Advertisement

April 16, 2014

Steve Antonakes, Acting Deputy Director of the Consumer Financial Protection Bureau (CFPB), Addresses Bankers

On April 17, Steve Antonakes, Acting Deputy Director of the Consumer Financial Protection Bureau (CFPB), addressed the American Bankers Association meeting in Washington, D.C. Mr. Antonakes’s remarks should be required reading for any banker who wants to understand the mission of the CFPB, and how its mission is different than that of traditional bank regulators. It is worth noting that the CFPB itself will examine the more than 200 Federal Deposit Insurance Corporation (FDIC)-insured institutions with assets in excess of $10 billion, and will write the consumer protection rules for all FDIC-insured institutions as well as non-FDIC-insured participants in the financial system.

Mr. Antonakes’s speech is available here.

©2014 Katten Muchin Rosenman LLP

About the Author

Jeffrey M. Werthan, Mergers Acquisitions Attorney, Katten Muchin law firm
Partner

Jeffrey M. Werthan is head of the firm’s Banking practice. He has extensive experience representing clients in connection with bank formations, both public and private capital raises, mergers and acquisitions of financial institutions, compensation for financial institution executives and bank regulatory and enforcement issues.

202-625-3569

Boost: AJAX core statistics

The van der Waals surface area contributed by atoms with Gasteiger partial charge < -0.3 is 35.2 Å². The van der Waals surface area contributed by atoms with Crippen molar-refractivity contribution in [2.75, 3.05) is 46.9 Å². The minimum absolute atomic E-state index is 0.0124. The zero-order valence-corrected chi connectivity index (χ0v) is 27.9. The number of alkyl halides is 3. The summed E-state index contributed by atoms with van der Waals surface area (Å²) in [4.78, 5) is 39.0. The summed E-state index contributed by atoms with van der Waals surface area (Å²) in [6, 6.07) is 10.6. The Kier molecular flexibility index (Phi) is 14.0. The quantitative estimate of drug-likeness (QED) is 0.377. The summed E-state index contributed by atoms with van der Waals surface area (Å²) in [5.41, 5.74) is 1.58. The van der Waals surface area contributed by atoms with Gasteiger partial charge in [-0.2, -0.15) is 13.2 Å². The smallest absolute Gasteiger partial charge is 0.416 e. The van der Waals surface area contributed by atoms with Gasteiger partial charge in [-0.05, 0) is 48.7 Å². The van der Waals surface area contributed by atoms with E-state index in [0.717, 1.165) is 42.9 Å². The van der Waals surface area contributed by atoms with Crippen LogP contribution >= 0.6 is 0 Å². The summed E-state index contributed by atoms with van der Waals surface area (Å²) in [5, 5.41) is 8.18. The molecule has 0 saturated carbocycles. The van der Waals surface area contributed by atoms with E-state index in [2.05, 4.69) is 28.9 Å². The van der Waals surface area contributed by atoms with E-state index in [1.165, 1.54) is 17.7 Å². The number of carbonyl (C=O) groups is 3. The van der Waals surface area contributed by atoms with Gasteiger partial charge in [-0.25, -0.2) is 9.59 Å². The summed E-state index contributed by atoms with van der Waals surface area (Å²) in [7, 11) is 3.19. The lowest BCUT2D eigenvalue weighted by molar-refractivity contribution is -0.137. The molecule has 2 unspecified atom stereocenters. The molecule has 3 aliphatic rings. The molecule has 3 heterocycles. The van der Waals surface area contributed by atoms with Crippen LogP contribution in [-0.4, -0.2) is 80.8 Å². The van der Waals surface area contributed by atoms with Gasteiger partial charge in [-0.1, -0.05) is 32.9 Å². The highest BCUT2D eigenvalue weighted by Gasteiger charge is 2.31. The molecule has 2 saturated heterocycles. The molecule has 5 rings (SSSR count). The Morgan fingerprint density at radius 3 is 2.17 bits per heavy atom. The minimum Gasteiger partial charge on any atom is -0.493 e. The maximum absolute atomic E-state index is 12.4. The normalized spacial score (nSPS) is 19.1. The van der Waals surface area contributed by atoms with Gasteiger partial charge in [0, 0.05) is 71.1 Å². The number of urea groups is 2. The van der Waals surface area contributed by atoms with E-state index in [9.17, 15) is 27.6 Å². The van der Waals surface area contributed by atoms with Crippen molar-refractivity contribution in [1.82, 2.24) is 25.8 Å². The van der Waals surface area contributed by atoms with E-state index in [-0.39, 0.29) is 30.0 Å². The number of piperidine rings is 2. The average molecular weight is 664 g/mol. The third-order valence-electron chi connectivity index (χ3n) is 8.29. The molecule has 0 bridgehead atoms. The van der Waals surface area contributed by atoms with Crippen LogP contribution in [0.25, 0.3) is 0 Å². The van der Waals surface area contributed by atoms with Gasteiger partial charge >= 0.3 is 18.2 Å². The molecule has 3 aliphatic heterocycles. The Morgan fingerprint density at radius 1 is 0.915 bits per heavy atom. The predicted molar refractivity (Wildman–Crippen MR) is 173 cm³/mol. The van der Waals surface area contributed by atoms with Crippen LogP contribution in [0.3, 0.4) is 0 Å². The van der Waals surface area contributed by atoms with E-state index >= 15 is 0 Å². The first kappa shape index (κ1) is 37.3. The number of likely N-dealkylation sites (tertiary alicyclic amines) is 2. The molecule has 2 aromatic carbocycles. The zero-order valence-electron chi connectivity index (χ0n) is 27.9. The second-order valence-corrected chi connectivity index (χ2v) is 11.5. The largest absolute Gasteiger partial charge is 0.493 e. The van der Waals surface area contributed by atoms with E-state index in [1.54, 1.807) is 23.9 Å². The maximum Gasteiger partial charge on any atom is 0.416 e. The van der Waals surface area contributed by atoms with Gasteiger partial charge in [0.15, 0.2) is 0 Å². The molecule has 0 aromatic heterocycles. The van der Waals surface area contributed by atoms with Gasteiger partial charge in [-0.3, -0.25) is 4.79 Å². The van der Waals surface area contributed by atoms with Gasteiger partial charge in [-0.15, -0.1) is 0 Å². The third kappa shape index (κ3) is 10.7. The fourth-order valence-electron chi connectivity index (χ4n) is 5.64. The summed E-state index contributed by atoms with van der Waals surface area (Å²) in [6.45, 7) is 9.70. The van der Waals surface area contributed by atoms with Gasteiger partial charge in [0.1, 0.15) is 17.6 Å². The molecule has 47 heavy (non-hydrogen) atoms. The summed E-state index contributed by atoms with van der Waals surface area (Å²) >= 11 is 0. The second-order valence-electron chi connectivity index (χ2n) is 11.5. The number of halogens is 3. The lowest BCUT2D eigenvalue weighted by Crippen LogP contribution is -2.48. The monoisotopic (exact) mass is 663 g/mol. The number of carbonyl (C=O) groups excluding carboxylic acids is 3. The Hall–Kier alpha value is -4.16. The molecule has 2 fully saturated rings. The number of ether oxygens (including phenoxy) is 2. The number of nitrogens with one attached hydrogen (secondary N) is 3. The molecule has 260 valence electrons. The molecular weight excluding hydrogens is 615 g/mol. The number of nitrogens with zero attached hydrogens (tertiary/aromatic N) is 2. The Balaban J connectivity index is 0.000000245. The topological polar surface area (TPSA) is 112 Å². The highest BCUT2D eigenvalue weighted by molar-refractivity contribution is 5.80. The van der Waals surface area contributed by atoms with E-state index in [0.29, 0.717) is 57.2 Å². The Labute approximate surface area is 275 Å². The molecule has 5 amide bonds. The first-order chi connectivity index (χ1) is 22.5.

Legal Disclaimer

You are responsible for reading, understanding and agreeing to the National Law Review's (NLR’s) and the National Law Forum LLC's  Terms of Use and Privacy Policy before using the National Law Review website. The National Law Review is a free to use, no-log in database of legal and business articles. The content and links on www.NatLawReview.com are intended for general information purposes only. Any legal analysis, legislative updates or other content and links should not be construed as legal or professional advice or a substitute for such advice. No attorney-client or confidential relationship is formed by the transmission of information between you and the National Law Review website or any of the law firms, attorneys or other professionals or organizations who include content on the National Law Review website. If you require legal or professional advice, kindly contact an attorney or other suitable professional advisor.  

Some states have laws and ethical rules regarding solicitation and advertisement practices by attorneys and/or other professionals. The National Law Review is not a law firm nor is www.NatLawReview.com  intended to be  a referral service for attorneys and/or other professionals. The NLR does not wish, nor does it intend, to solicit the business of anyone or to refer anyone to an attorney or other professional.  NLR does not answer legal questions nor will we refer you to an attorney or other professional if you request such information from us. 

Under certain state laws the following statements may be required on this website and we have included them in order to be in full compliance with these rules. The choic